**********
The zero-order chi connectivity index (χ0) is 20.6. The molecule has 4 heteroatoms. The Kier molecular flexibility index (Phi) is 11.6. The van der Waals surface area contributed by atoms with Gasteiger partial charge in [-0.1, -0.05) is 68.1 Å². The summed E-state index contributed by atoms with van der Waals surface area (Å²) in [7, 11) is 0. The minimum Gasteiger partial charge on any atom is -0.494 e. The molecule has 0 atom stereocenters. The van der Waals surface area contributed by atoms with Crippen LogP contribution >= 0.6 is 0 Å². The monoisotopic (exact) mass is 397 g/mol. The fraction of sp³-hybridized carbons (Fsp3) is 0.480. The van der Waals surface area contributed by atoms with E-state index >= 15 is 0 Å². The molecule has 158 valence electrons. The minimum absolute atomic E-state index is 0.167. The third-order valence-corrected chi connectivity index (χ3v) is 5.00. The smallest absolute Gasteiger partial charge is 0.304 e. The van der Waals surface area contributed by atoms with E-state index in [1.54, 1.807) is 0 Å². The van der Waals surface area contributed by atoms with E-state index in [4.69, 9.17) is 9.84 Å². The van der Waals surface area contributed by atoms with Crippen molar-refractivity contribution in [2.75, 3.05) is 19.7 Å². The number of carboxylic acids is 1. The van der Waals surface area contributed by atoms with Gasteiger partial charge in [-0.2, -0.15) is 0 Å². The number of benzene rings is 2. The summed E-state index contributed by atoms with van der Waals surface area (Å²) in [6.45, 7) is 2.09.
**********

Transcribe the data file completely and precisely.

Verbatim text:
The zero-order chi connectivity index (χ0) is 20.6. The molecule has 4 heteroatoms. The Kier molecular flexibility index (Phi) is 11.6. The van der Waals surface area contributed by atoms with Gasteiger partial charge in [-0.1, -0.05) is 68.1 Å². The summed E-state index contributed by atoms with van der Waals surface area (Å²) in [7, 11) is 0. The minimum Gasteiger partial charge on any atom is -0.494 e. The molecule has 0 atom stereocenters. The van der Waals surface area contributed by atoms with Crippen LogP contribution >= 0.6 is 0 Å². The monoisotopic (exact) mass is 397 g/mol. The fraction of sp³-hybridized carbons (Fsp3) is 0.480. The van der Waals surface area contributed by atoms with E-state index >= 15 is 0 Å². The molecule has 158 valence electrons. The minimum absolute atomic E-state index is 0.167. The third-order valence-corrected chi connectivity index (χ3v) is 5.00. The smallest absolute Gasteiger partial charge is 0.304 e. The van der Waals surface area contributed by atoms with E-state index in [1.54, 1.807) is 0 Å². The van der Waals surface area contributed by atoms with E-state index in [4.69, 9.17) is 9.84 Å². The van der Waals surface area contributed by atoms with Crippen molar-refractivity contribution in [2.75, 3.05) is 19.7 Å². The number of carboxylic acids is 1. The van der Waals surface area contributed by atoms with Gasteiger partial charge in [-0.2, -0.15) is 0 Å². The number of benzene rings is 2. The summed E-state index contributed by atoms with van der Waals surface area (Å²) in [6.45, 7) is 2.09.